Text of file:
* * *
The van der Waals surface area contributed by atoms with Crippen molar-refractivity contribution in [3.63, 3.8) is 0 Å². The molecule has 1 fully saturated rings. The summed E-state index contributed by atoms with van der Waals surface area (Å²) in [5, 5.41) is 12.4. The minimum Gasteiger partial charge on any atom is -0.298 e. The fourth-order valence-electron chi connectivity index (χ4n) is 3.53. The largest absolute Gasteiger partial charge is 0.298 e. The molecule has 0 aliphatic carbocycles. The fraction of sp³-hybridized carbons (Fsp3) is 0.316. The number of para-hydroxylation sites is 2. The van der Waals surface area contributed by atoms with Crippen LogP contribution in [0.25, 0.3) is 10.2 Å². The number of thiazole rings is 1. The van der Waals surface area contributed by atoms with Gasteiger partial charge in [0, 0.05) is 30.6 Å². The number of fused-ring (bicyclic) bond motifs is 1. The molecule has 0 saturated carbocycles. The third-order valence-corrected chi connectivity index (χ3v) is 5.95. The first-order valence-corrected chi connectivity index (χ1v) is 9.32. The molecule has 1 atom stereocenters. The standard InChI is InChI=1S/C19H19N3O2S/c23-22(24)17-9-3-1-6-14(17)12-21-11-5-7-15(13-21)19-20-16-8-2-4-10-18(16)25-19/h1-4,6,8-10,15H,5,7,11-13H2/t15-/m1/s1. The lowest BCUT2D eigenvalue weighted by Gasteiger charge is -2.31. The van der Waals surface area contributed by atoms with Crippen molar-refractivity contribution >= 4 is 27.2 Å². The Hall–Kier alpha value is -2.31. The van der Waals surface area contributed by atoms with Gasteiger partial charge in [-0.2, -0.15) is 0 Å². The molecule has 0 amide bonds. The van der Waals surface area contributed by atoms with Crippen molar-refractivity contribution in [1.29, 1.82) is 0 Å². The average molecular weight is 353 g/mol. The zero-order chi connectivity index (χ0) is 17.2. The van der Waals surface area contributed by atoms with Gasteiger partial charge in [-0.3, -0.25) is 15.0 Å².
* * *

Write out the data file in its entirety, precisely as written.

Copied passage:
The van der Waals surface area contributed by atoms with Crippen molar-refractivity contribution in [3.63, 3.8) is 0 Å². The molecule has 1 fully saturated rings. The summed E-state index contributed by atoms with van der Waals surface area (Å²) in [5, 5.41) is 12.4. The minimum Gasteiger partial charge on any atom is -0.298 e. The fourth-order valence-electron chi connectivity index (χ4n) is 3.53. The largest absolute Gasteiger partial charge is 0.298 e. The molecule has 0 aliphatic carbocycles. The fraction of sp³-hybridized carbons (Fsp3) is 0.316. The number of para-hydroxylation sites is 2. The van der Waals surface area contributed by atoms with Crippen LogP contribution in [0.25, 0.3) is 10.2 Å². The number of thiazole rings is 1. The van der Waals surface area contributed by atoms with Gasteiger partial charge in [0, 0.05) is 30.6 Å². The number of fused-ring (bicyclic) bond motifs is 1. The molecule has 0 saturated carbocycles. The third-order valence-corrected chi connectivity index (χ3v) is 5.95. The first-order valence-corrected chi connectivity index (χ1v) is 9.32. The molecule has 1 atom stereocenters. The standard InChI is InChI=1S/C19H19N3O2S/c23-22(24)17-9-3-1-6-14(17)12-21-11-5-7-15(13-21)19-20-16-8-2-4-10-18(16)25-19/h1-4,6,8-10,15H,5,7,11-13H2/t15-/m1/s1. The lowest BCUT2D eigenvalue weighted by Gasteiger charge is -2.31. The van der Waals surface area contributed by atoms with Crippen molar-refractivity contribution >= 4 is 27.2 Å². The Hall–Kier alpha value is -2.31. The van der Waals surface area contributed by atoms with Gasteiger partial charge in [-0.2, -0.15) is 0 Å². The molecule has 0 amide bonds. The van der Waals surface area contributed by atoms with Crippen molar-refractivity contribution in [1.29, 1.82) is 0 Å². The average molecular weight is 353 g/mol. The zero-order chi connectivity index (χ0) is 17.2. The van der Waals surface area contributed by atoms with Gasteiger partial charge in [-0.3, -0.25) is 15.0 Å².